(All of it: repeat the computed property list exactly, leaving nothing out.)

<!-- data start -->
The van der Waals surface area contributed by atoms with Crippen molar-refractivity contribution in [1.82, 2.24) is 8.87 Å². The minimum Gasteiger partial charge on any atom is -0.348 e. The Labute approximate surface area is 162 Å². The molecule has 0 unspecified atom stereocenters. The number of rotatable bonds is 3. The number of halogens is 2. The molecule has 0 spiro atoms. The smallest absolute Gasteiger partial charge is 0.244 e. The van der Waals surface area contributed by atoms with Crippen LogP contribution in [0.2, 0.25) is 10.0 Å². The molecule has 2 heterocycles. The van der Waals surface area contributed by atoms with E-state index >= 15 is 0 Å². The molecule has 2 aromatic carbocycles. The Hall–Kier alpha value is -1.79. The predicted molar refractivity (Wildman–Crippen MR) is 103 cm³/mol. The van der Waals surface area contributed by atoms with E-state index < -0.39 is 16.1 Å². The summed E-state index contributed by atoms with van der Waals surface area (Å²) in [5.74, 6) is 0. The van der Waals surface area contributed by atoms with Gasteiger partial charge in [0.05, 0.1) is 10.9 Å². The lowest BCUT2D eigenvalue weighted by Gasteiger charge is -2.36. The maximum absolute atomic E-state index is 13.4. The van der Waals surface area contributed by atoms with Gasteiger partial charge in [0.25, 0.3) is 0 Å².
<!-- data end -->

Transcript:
The van der Waals surface area contributed by atoms with Crippen molar-refractivity contribution in [1.82, 2.24) is 8.87 Å². The minimum Gasteiger partial charge on any atom is -0.348 e. The Labute approximate surface area is 162 Å². The molecule has 0 unspecified atom stereocenters. The number of rotatable bonds is 3. The number of halogens is 2. The molecule has 0 spiro atoms. The smallest absolute Gasteiger partial charge is 0.244 e. The van der Waals surface area contributed by atoms with Crippen LogP contribution in [0.2, 0.25) is 10.0 Å². The molecule has 2 heterocycles. The van der Waals surface area contributed by atoms with E-state index >= 15 is 0 Å². The molecule has 2 aromatic carbocycles. The Hall–Kier alpha value is -1.79. The predicted molar refractivity (Wildman–Crippen MR) is 103 cm³/mol. The van der Waals surface area contributed by atoms with E-state index < -0.39 is 16.1 Å². The summed E-state index contributed by atoms with van der Waals surface area (Å²) in [5.74, 6) is 0. The van der Waals surface area contributed by atoms with Gasteiger partial charge in [0.05, 0.1) is 10.9 Å². The lowest BCUT2D eigenvalue weighted by Gasteiger charge is -2.36. The maximum absolute atomic E-state index is 13.4. The van der Waals surface area contributed by atoms with Gasteiger partial charge in [0.25, 0.3) is 0 Å².